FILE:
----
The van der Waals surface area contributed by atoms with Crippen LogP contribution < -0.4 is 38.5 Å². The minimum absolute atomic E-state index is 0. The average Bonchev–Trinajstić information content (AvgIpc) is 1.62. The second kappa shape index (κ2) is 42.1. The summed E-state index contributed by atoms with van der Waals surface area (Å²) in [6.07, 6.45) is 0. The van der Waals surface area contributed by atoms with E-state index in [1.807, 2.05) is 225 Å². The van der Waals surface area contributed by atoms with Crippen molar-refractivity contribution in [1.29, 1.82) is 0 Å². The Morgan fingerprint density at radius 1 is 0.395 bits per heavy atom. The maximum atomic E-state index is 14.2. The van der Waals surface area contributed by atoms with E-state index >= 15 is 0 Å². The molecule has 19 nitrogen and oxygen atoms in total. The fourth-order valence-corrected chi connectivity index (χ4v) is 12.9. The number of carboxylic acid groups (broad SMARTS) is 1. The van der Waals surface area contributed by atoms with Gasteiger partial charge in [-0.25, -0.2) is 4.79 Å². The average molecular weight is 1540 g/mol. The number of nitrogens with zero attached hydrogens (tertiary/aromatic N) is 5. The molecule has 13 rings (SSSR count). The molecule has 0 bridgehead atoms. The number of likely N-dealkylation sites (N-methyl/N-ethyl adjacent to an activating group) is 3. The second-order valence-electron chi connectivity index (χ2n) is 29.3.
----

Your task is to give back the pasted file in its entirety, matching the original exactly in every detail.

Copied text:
The van der Waals surface area contributed by atoms with Crippen LogP contribution < -0.4 is 38.5 Å². The minimum absolute atomic E-state index is 0. The average Bonchev–Trinajstić information content (AvgIpc) is 1.62. The second kappa shape index (κ2) is 42.1. The summed E-state index contributed by atoms with van der Waals surface area (Å²) in [6.07, 6.45) is 0. The van der Waals surface area contributed by atoms with E-state index in [1.807, 2.05) is 225 Å². The van der Waals surface area contributed by atoms with Crippen molar-refractivity contribution in [1.29, 1.82) is 0 Å². The Morgan fingerprint density at radius 1 is 0.395 bits per heavy atom. The maximum atomic E-state index is 14.2. The van der Waals surface area contributed by atoms with E-state index >= 15 is 0 Å². The molecule has 19 nitrogen and oxygen atoms in total. The fourth-order valence-corrected chi connectivity index (χ4v) is 12.9. The number of carboxylic acid groups (broad SMARTS) is 1. The van der Waals surface area contributed by atoms with Gasteiger partial charge in [-0.25, -0.2) is 4.79 Å². The average molecular weight is 1540 g/mol. The number of nitrogens with zero attached hydrogens (tertiary/aromatic N) is 5. The molecule has 13 rings (SSSR count). The molecule has 0 bridgehead atoms. The number of likely N-dealkylation sites (N-methyl/N-ethyl adjacent to an activating group) is 3. The second-order valence-electron chi connectivity index (χ2n) is 29.3.